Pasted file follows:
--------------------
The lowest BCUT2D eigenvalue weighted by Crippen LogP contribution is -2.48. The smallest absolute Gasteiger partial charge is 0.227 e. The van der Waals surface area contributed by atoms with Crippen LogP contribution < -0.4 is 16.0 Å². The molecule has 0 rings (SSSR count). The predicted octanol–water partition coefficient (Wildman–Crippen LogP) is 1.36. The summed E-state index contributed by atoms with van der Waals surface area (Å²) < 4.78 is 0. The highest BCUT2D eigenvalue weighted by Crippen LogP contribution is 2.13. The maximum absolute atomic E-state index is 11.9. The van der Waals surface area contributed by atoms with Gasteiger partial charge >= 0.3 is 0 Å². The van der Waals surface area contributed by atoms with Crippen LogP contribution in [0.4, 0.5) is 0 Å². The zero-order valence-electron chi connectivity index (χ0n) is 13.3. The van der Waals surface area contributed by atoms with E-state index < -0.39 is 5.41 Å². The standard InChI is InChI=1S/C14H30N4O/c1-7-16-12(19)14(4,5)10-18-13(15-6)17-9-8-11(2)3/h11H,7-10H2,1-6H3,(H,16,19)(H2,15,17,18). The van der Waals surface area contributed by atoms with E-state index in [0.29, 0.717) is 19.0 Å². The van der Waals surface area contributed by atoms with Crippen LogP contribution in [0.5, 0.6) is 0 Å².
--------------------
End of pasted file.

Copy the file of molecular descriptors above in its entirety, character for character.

The lowest BCUT2D eigenvalue weighted by Crippen LogP contribution is -2.48. The smallest absolute Gasteiger partial charge is 0.227 e. The van der Waals surface area contributed by atoms with Crippen LogP contribution < -0.4 is 16.0 Å². The molecule has 0 rings (SSSR count). The predicted octanol–water partition coefficient (Wildman–Crippen LogP) is 1.36. The summed E-state index contributed by atoms with van der Waals surface area (Å²) < 4.78 is 0. The highest BCUT2D eigenvalue weighted by Crippen LogP contribution is 2.13. The maximum absolute atomic E-state index is 11.9. The van der Waals surface area contributed by atoms with Gasteiger partial charge >= 0.3 is 0 Å². The van der Waals surface area contributed by atoms with Crippen LogP contribution in [0.4, 0.5) is 0 Å². The zero-order valence-electron chi connectivity index (χ0n) is 13.3. The van der Waals surface area contributed by atoms with E-state index < -0.39 is 5.41 Å². The standard InChI is InChI=1S/C14H30N4O/c1-7-16-12(19)14(4,5)10-18-13(15-6)17-9-8-11(2)3/h11H,7-10H2,1-6H3,(H,16,19)(H2,15,17,18). The van der Waals surface area contributed by atoms with E-state index in [0.29, 0.717) is 19.0 Å². The van der Waals surface area contributed by atoms with Crippen LogP contribution in [0.5, 0.6) is 0 Å².